Most home users are so lacking in graphic art skills that they are better off just using neat handwriting on a disc, rather than some ghastly low-quality image. Most homemade printed discs use low-res web images, stretched and pixellated, before being printed to the disc. To say it looks like crap would be an understatement.

Then there's the costs and hassles of inkjet equipment and the inks themselves.

You're free to use the discs, however, and not worry about printing on the surfaces. Unlike the "shiny silver" discs, the thermal discs won't pick up fingerprints. Inkjet discs, however, may pick up latent ink from fingers -- for example, handling a newspaper before handling the discs, leaving dirty gray prints after handling.

Hope that clears it up!

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  #9  
01-06-2010, 12:50 PM
Reading Bug Reading Bug is offline
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Quote:
*****************************************

Please note that you DO NOT want the "Value Series" packaged media. These are CMC or RITEK discs, wholly inferior to Mitsubishi Verbatim.

While available for probably a year now, they've been easier to find in recent months. Don't be tricked into buying these lower-grade discs. What's worse is they're often the SAME PRICE RANGE as the better MCC/MKM Mitsubishi discs.
How exactly is Mitsubishi/Verbatim related to these inferior discs? Aren't CMC and Ritek different brands from Verbatim?
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01-06-2010, 06:04 PM
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Well ..... no.

Although Verbatim is a subsidiary company Mitsubishi Chemicals Corporation --- part of the very large Mitsubishi Japan conglomerate, which makes everything from CD-R to cars --- you have to remember that Verbatim is still just a retail "brand name" and not a manufacturer.

CMC and Ritek are also manufacturers, not retail brand names. Ritek uses "Ridata" and "Arita" as its brand names. CMC does not have a house brand that I'm aware of, they merely resell to other retail brands like Memorex and HP.

Although Verbatim almost entirely uses media from its parent corporation (MCC and MKM media), it's been known to sell other manufacturers under their own name. They do so at their own peril, of course, when it's inferior media. In 2003, they took a deserved reputation hit for re-branding some very crappy first-generation CMC discs. That quickly ended, as there was a pretty big revolt in the media-buying community.

For quite a few years in Europe, the "pearl top" Verbatim discs were actually re-branded Taiyo Yuden discs. That, of course, was not an issue since TY is a good disc.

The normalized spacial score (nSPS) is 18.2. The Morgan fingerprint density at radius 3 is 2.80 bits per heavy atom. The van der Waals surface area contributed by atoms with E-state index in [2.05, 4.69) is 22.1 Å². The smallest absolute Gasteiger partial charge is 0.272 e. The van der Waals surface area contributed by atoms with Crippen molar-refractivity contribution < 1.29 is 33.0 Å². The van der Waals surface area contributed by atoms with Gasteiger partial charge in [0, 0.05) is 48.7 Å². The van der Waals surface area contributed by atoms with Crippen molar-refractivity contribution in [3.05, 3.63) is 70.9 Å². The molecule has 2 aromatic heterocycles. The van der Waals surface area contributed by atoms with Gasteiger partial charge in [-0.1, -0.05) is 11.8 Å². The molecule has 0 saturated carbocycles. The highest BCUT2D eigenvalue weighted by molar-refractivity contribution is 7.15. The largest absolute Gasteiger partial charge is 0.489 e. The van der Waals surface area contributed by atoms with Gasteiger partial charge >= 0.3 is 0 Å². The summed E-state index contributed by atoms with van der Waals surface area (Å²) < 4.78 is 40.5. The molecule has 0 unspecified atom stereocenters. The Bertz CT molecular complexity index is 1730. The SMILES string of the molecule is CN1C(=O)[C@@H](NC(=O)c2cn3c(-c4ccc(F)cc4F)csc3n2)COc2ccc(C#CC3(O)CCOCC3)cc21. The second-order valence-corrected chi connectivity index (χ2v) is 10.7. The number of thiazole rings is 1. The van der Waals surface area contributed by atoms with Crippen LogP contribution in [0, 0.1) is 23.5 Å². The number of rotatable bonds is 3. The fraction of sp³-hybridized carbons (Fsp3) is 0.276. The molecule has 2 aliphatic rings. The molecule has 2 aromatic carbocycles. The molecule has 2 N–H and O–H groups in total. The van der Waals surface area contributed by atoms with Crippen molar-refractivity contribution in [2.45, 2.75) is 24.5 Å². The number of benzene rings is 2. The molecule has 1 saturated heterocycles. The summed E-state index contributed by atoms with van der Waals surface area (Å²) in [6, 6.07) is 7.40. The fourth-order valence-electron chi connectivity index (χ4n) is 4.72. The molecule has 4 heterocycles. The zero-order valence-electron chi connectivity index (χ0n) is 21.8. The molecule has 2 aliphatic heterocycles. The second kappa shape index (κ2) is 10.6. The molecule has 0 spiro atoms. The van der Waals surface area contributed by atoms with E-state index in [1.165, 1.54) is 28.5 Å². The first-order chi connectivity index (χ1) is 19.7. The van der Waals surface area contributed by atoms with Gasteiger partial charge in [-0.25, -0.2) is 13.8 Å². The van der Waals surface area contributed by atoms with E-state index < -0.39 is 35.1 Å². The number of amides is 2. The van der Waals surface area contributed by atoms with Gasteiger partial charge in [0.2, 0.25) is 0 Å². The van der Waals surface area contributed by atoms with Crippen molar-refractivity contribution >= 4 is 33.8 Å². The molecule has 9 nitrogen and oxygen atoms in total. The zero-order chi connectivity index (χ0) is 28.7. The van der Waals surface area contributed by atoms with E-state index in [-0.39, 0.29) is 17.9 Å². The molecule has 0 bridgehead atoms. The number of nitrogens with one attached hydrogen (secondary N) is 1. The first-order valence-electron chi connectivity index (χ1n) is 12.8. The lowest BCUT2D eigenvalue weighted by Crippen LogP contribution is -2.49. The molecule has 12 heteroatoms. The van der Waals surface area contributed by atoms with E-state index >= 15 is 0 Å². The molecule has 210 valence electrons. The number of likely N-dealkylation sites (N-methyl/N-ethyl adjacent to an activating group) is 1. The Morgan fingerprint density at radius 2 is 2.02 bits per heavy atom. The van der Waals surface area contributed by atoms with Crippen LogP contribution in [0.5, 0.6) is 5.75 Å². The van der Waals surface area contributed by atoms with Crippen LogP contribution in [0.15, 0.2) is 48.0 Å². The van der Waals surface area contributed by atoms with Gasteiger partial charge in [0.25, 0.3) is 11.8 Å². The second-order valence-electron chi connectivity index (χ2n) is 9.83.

I would imagine the 2003 CMC fiasco taught them a lesson, and is why you see "Value Series" on this latest sub-grade product. Last time, they just snuck the discs under their existing labels, which felt like a big bait-and-switch to buyers (and thus caused the anger at the time). Verbatim appears to be buying Ritek and CMC, and re-branding it under their own name.

Most consumers just buy whatever is on the rack. While I wish we could do that, it's not the same as buying a bottle of store-brand mustard or a generic version of Tylenol and getting "the same thing" --- all discs are not the same. The very basic idea of "Memorex bad, Verbatim good" -- the most complex thought many buyers of media have -- may soon be diluted if the Value Series discs hits a high market saturation AND the CMC/Ritek media performs to its mediocre/unimpressive historical expectations. Casual know-nothing buyers will no longer be sure that "Verbatim good" is true, and may start to experiment with other brands hoping to fine "_____ good" with another brand. Again, a cost-cutting measure is done at their own peril. I think their outsourcing of physical manufacturing to CMC, MBI, Prodisc and FTI is already a smart cost cut. Pushing for more will dilute the quality and their own reputation.

"Not all media is good" is something we began to notice as mere media users in the early 90s with CD-R, and our research into media began at that early date, picking up DVD-R General in 2001 and DVD+R in 2002/2003.

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  #11  
01-07-2010, 12:50 PM
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Quote:
Originally Posted by admin View Post
--- you have to remember that Verbatim is still just a retail "brand name" and not a manufacturer.
Ah, right.

Quote:
Last time, they just snuck the discs under their existing labels, which felt like a big bait-and-switch to buyers (and thus caused the anger at the time).
This is exactly what I was feeling here, which is what sparked my question. I noticed "Value Series" on the label, but that subjective term doesn't mean much if you don't know the story behind it. Very happy to have this cleared up.

Quote:
Casual know-nothing buyers will no longer be sure that "Verbatim good" is true, and may start to experiment with other brands hoping to fine "_____ good" with another brand.
And those like myself benefit from great resources like this site when trying to stay afloat on how things evolve. So much time is saved by not having to do this kind of legwork yourself. Thanks Admin.
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  #12  
01-07-2010, 01:10 PM
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Just to clarify, "know-nothing" was not meant as a kind of insult to anybody. It was used for lack of a better word during an after-hour posting. The nicer term is probably something more lengthy, like "consumers not aware of all the complex business and technical issues revolving around blank discs". Talk about word salad.

... but I think you knew all that.